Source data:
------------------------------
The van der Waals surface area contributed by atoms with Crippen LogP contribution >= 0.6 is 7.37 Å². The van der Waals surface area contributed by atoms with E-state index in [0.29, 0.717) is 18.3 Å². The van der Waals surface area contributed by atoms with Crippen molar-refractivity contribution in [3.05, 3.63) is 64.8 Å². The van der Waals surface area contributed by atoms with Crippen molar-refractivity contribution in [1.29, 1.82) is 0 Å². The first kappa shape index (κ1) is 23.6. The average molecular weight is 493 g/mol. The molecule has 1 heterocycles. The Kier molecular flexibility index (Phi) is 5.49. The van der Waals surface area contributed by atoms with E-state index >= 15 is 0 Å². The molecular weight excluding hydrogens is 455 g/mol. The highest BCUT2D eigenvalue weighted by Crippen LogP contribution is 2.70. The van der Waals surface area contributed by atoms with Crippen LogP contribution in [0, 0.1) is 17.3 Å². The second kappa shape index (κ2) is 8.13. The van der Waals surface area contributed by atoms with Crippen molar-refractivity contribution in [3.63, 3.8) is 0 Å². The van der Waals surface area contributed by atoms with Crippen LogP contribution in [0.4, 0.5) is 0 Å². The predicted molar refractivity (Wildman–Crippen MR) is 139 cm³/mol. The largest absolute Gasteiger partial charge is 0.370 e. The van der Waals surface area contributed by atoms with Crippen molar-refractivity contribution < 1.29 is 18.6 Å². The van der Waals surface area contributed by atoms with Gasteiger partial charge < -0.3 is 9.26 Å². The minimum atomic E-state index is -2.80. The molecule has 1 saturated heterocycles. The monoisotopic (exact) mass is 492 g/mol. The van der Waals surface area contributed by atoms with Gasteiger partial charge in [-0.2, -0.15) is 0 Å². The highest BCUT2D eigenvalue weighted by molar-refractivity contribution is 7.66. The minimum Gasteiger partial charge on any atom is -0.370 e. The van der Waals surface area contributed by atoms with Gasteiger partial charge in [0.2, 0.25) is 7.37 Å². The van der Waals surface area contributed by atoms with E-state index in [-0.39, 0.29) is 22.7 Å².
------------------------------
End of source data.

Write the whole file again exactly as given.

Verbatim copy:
The van der Waals surface area contributed by atoms with Crippen LogP contribution >= 0.6 is 7.37 Å². The van der Waals surface area contributed by atoms with E-state index in [0.29, 0.717) is 18.3 Å². The van der Waals surface area contributed by atoms with Crippen molar-refractivity contribution in [3.05, 3.63) is 64.8 Å². The van der Waals surface area contributed by atoms with Crippen molar-refractivity contribution in [1.29, 1.82) is 0 Å². The first kappa shape index (κ1) is 23.6. The average molecular weight is 493 g/mol. The molecule has 1 heterocycles. The Kier molecular flexibility index (Phi) is 5.49. The van der Waals surface area contributed by atoms with E-state index >= 15 is 0 Å². The molecular weight excluding hydrogens is 455 g/mol. The highest BCUT2D eigenvalue weighted by Crippen LogP contribution is 2.70. The van der Waals surface area contributed by atoms with Crippen LogP contribution in [0, 0.1) is 17.3 Å². The second kappa shape index (κ2) is 8.13. The van der Waals surface area contributed by atoms with Crippen molar-refractivity contribution in [3.63, 3.8) is 0 Å². The van der Waals surface area contributed by atoms with Crippen LogP contribution in [0.4, 0.5) is 0 Å². The predicted molar refractivity (Wildman–Crippen MR) is 139 cm³/mol. The largest absolute Gasteiger partial charge is 0.370 e. The van der Waals surface area contributed by atoms with Crippen molar-refractivity contribution < 1.29 is 18.6 Å². The van der Waals surface area contributed by atoms with Gasteiger partial charge < -0.3 is 9.26 Å². The minimum atomic E-state index is -2.80. The molecule has 1 saturated heterocycles. The monoisotopic (exact) mass is 492 g/mol. The van der Waals surface area contributed by atoms with Gasteiger partial charge in [-0.2, -0.15) is 0 Å². The highest BCUT2D eigenvalue weighted by molar-refractivity contribution is 7.66. The minimum Gasteiger partial charge on any atom is -0.370 e. The van der Waals surface area contributed by atoms with Gasteiger partial charge in [0.2, 0.25) is 7.37 Å². The van der Waals surface area contributed by atoms with E-state index in [-0.39, 0.29) is 22.7 Å².